Fabric Paper or Paper Fabric?

by Maureen Curlewis

Two articles in Cloth, Paper, Scissors Magazine convinced me to break a long-held aversion to working with glue: “Making Fabric from Paper” by Beryl Taylor in Winter 2004 and “The Paper Quilt” by Kelli Perkins, where she proposed combining quilt, collage and painting in one item: the paper quilt. I flew into action!

I like to devote a full day to making a stash of fabric paper. This gets all the messy stuff over and done with and ensures that I have a sufficient ready-to-use stash of fabric paper when inspiration strikes.

Lacy paper doilies with a special motif or text positioned in the centre works well. Foreign language newspapers are a favourite of mine. You can work with a predetermined pattern in mind or choose random placement as you go — have fun while being your creative self! Now, let’s get started.

Gather the supplies

1. Sheet of plastic large enough to protect your work area.

 Note: Photos show that I used bubble wrap. The bubbles made it difficult to embed the paper into the base fabric so I won’t repeat this.

2. Open-weave fabric such as gauze, cheese cloth or cotton scrim, no larger than a fat quarter. Since I am normally using the fabric paper in postcards, I tend to create with a 14″ square. Using larger than a fat quarter can be messy and difficult.

3. Tissue paper, white, coloured and patterned.

Tip: Don’t try the metallic tissue papers as they remain fairly opaque.

4. Specialty papers such as old sheet music, texts, maps, paper serviettes, excerpts from magazine & newspapers, lacy paper doilies, hand-made papers.

5. White craft glue mixed with water to create an easy-flowing consistency. The more dilute the mix, the softer the resulting “fabric.” Most craft glues dry clear and flexible and most I have tried have a low pH which is archival (acid free) quality.

6. Small dish for glue

7. 2-inch paint brush, foam or bristle.

8. Sponge, small

9. Liquid acrylic paint or other fabric paint, optional

Note: I have experience using Jacquard Lumiere and Pebeo Transparent paints for this process. I prefer the Lumiere for the pearlescent and metallic effects obtained. I generally dilute my Lumiere paint to get a “wash” effect.

10. Masking tape to secure plastic sheeting and base fabric to work surface.

11. Disposable rubber gloves, optional.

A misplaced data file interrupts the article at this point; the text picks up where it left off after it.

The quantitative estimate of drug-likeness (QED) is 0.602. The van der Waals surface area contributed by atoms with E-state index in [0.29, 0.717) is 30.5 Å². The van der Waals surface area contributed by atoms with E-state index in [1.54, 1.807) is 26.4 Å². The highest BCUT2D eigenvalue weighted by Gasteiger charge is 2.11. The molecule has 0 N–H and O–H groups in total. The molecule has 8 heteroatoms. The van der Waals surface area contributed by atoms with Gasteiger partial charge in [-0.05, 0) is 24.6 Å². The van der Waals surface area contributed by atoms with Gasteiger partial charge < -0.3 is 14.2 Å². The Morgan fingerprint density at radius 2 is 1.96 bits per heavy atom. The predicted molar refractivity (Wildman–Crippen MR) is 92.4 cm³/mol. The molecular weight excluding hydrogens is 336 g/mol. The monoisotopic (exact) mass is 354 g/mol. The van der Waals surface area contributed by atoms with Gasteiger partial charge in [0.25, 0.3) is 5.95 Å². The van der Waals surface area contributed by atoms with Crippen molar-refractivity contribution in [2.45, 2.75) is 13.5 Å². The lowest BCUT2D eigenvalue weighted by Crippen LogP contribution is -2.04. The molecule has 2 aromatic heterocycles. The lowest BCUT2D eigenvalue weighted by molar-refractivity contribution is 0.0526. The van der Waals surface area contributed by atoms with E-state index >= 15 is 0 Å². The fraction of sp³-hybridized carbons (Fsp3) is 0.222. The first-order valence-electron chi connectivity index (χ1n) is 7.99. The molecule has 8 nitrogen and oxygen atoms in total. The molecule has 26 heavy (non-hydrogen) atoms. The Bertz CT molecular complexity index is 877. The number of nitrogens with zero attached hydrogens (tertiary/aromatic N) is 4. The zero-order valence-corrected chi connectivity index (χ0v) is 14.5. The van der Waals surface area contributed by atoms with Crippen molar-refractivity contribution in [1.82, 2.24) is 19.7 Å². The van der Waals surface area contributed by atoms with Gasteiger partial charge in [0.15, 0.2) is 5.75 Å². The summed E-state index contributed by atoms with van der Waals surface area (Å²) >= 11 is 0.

Creating Fabric Paper

1. Lay your piece of fabric on the plastic sheeting. Because gauze, scrim and most cheesecloth have no definite right or wrong side, it doesn’t matter which side lies nearest to the plastic sheeting. If you have a patterned cheesecloth make certain that the pattern is facing up so that it will be visible under the tissue paper layers.

2. Paint the entire surface of fabric with the diluted glue.

3. Arrange the specialty paper pieces on the wet fabric base. Using a small damp sponge, press paper firmly into the glue to eliminate bubbles and ensure a good seal. Work quickly while the glue is wet. If it begins drying, lightly brush more glue where required.

4. Brush the entire surface of papers with the diluted glue.
5. Layer the tissue paper over the specialty paper. I generally add two or three layers of tissue. Experiment to discover your ideal number of layers. Don’t worry about crinkles in the tissue — they add extra impact and as the fabric is flexible, it is easy to sew through.

Several layers of tissue paper

Using larger sheets here

Optional: While still wet, use a sponge applicator and wash over the “fabric” with liquid acrylic paints that complement your colour scheme. Allow the paints to run and blend for a more interesting look.

Fun idea: If using complementary shades in the tissue papers, alternate the placement of the paper from horizontal to vertical to achieve a woven effect.

6. Allow the fabric paper to dry completely. This could take several hours, or over night, depending upon the weather. You can leave the piece on the plastic sheeting but I prefer to remove it and place it on a clothes rack to dry. If I’m impatient, I peg my “fabric” to a trellis on my back patio where the wind helps it dry more quickly.

So, is this fabric paper or paper fabric? Whatever you choose to call it, you are ready to sew. Enjoy!

Cut fabric paper, embellished for postcards